I wanted to break down the group into two primary categories. One is very simple- absolute production which is simply yards gained on the ground plus yards gained through the air (yards from scrimmage).
The second category looks at what I call player generated yards (PGY). PGY is an attempt to measure what benefit is actually brought by the runner and utilizing him to carry the football. To calculate this I’ll again turn to the raw statistics maintained by Pro Football Focus.
The way we calculate PGY is as follows:
(rushing yards- offensive line yards) + (yards per target/avg. yards per target)
I think rushing yards is pretty self-explanatory as is the yards per target portion of the equation. For the middle part of the equation I am attempting to separate the performance of the runner from the performance of the offensive line. To do this we calculate the yards before contact (ybc) per attempt for each team and then compare the players ybc/att to his teams ybc/att on carries by other backs. This gives us some approximation of how much more worth he brings to the line than the others on his team.
For example 651 of Le’Veon Bells yardage came before contact, about 2.25 yards per carry. The remainder of the Steelers roster averaged just 1.22 yards before contract per carry. Based on that figure we attribute 351.7 YBC to his offensive line and 298.3 to Bell. So Bell is considered to have generated 1004 yards on the ground and another 214 yards through receiving.
By no means is that perfect, and for players like Bell and DeMarco Murray who make up an extremely high percentage of their teams’ carries the numbers are going to be skewed more than others since we have such a reduced sample size of other players. But at least it can put the performance somewhat in context.
In terms of productive yards the top 5 players were Bell, Murray, Arian Foster, Justin Forsett, and Eddie Lacy (808). Once we factor receiving yards into it our top 5 is Bell, Murray, Lacy, Foster, and Marshawn Lynch. Players who generated the most production per opportunity (attempts plus targets) are Jeremy Hill, Bell, Lacy, Frank Gore, and Foster, among the higher use players. On limited snaps Roy Helu was on top of the league, primarily from his passing game performance
Veteran’s vs Rookies
While for many positions there is a debate about expensive veterans versus cheap rookies, no position is as strongly debated as this one. Looking at the numbers it would seem to be a knockout blow that the rookie is the far better value player.
Veterans are producing at about a 20% higher rate than their rookie counterparts, but on a cost basis teams are paying nearly three times the cost in cap dollars for those veterans. On top of that it seems as if the added yardage is from teams simply giving veterans more chances with the football as they are basically no more or less productive than players who have been in the NFL for less than four years.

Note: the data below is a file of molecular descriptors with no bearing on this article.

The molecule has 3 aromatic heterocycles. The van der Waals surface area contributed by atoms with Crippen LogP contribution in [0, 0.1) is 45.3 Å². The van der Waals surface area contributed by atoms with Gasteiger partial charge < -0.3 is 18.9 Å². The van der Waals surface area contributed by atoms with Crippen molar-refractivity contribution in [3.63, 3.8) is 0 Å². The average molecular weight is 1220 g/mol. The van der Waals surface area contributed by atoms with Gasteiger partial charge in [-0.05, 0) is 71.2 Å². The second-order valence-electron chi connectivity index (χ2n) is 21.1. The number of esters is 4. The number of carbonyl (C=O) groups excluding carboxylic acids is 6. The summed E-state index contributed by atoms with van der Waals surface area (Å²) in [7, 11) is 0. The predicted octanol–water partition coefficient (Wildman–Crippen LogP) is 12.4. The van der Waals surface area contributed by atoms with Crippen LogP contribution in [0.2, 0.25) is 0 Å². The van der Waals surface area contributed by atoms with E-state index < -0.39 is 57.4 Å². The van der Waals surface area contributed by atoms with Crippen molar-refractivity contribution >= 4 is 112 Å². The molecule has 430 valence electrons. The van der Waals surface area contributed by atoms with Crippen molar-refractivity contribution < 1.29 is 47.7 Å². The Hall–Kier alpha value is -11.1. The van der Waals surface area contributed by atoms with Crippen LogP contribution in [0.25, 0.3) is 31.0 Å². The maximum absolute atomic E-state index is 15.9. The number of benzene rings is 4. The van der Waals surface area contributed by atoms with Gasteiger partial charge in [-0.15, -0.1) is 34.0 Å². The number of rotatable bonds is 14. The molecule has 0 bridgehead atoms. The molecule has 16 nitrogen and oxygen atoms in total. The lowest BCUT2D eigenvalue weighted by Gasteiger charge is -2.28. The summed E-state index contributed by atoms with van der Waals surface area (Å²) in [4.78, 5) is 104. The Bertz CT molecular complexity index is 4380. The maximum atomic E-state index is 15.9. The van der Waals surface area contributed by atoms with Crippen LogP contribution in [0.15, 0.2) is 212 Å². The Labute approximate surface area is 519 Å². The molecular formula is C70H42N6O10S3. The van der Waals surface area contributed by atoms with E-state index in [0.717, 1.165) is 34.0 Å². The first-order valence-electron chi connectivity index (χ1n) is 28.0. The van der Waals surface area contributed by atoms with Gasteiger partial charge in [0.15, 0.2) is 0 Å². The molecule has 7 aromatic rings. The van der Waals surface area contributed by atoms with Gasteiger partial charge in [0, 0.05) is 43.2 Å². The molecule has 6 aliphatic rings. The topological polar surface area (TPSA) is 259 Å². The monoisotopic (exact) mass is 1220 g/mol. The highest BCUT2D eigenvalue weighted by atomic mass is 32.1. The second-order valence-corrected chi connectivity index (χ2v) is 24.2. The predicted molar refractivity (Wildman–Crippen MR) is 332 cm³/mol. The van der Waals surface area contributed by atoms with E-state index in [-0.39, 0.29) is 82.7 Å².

Our split is quite even with nine rookies and eleven veterans making up the top 20 in player generated yards and yards from scrimmage, so the veteran benefit is certainly limited.
To look at value we are going to break the market down into two categories- veterans and rookies. For each category we will calculate the average salary cap dollar paid in 2014 for each productive yard and actual yard gained and multiply that by a player’s production to determine their actual worth in the year.
Here is the veteran market:
|Name||PGY||YFS||Actual Cap||PGY Worth||YFS Worth||Avg. Cap Change|
As we look at this model we are more less seeing that the maximum value in any given year that should be given to a running back is about $8 million and with that we are keeping our fingers crossed that we have a real workhorse player because if you get stuck with LeSean McCoy you end up with a major waste of cap space in a season.
Our average top 10 cap charge is $6.678 million and the average performance is worth about $1.56 million less than that. That should indicate a target value at the position of $5.2 million a year for the players projected to be the best in the NFL.
On the low end of the spectrum our true value is about $2.67 million, which I would think is the maximum value one can give to a projected low tier back. You may catch lightning in a bottle like with Forsett but it prevents you from getting stuck with a Toby Gerhart or Shonn Greene type.
Here is our look at rookie performance using the same criteria.
|Name||PGY||YFS||Actual Cap||PGY Worth||YFS Worth||Avg. Cap Change|
The reason our value numbers are so low here compared to veterans is because of the relative low cost of a draft pick. Murray, for example, would be worth around $9 million on the veteran scale because he is so much more impressive than a veteran player. But compared to this group of players it’s not realistic to expect.
As we look at rookies I think we are seeing a maximum contract value of just under $3 million for a rookie player, a number that is primarily based on heavy usage. If we consider both categories our max target will be $2 million. Our average top 10 performance based value is in the ballpark of $1.3 million.